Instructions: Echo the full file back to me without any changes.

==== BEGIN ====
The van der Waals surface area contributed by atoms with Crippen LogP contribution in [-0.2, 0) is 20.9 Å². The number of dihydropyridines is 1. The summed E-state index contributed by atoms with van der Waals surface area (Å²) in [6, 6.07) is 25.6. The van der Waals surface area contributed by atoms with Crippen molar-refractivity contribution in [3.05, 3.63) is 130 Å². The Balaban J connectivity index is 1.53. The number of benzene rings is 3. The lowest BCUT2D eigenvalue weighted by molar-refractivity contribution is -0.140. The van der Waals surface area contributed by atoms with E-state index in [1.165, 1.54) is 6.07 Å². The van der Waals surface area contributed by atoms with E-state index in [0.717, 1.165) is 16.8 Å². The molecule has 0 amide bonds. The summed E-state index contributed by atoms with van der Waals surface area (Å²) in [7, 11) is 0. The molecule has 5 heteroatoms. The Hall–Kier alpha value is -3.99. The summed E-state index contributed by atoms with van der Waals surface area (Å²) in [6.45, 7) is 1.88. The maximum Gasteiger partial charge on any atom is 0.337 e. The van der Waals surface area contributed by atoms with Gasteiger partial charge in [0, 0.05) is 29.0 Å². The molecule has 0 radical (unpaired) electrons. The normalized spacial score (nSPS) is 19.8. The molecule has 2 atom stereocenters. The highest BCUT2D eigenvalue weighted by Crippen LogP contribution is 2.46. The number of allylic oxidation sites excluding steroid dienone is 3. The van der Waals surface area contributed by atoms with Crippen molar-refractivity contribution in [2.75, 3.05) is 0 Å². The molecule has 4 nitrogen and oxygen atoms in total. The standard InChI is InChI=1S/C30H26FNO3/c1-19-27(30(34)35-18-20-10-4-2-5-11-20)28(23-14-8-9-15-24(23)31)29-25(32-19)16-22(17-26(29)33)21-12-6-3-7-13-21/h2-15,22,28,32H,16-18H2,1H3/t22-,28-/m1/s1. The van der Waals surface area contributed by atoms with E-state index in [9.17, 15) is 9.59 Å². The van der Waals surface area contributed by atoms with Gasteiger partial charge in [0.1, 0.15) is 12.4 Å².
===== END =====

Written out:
The van der Waals surface area contributed by atoms with Crippen LogP contribution in [-0.2, 0) is 20.9 Å². The number of dihydropyridines is 1. The summed E-state index contributed by atoms with van der Waals surface area (Å²) in [6, 6.07) is 25.6. The van der Waals surface area contributed by atoms with Crippen molar-refractivity contribution in [3.05, 3.63) is 130 Å². The Balaban J connectivity index is 1.53. The number of benzene rings is 3. The lowest BCUT2D eigenvalue weighted by molar-refractivity contribution is -0.140. The van der Waals surface area contributed by atoms with E-state index in [1.165, 1.54) is 6.07 Å². The van der Waals surface area contributed by atoms with E-state index in [0.717, 1.165) is 16.8 Å². The molecule has 0 amide bonds. The summed E-state index contributed by atoms with van der Waals surface area (Å²) in [7, 11) is 0. The molecule has 5 heteroatoms. The Hall–Kier alpha value is -3.99. The summed E-state index contributed by atoms with van der Waals surface area (Å²) in [6.45, 7) is 1.88. The maximum Gasteiger partial charge on any atom is 0.337 e. The van der Waals surface area contributed by atoms with Gasteiger partial charge in [0, 0.05) is 29.0 Å². The molecule has 0 radical (unpaired) electrons. The normalized spacial score (nSPS) is 19.8. The molecule has 2 atom stereocenters. The highest BCUT2D eigenvalue weighted by Crippen LogP contribution is 2.46. The number of allylic oxidation sites excluding steroid dienone is 3. The van der Waals surface area contributed by atoms with Crippen molar-refractivity contribution in [2.75, 3.05) is 0 Å². The molecule has 4 nitrogen and oxygen atoms in total. The standard InChI is InChI=1S/C30H26FNO3/c1-19-27(30(34)35-18-20-10-4-2-5-11-20)28(23-14-8-9-15-24(23)31)29-25(32-19)16-22(17-26(29)33)21-12-6-3-7-13-21/h2-15,22,28,32H,16-18H2,1H3/t22-,28-/m1/s1. The van der Waals surface area contributed by atoms with E-state index in [9.17, 15) is 9.59 Å². The van der Waals surface area contributed by atoms with Gasteiger partial charge in [0.1, 0.15) is 12.4 Å².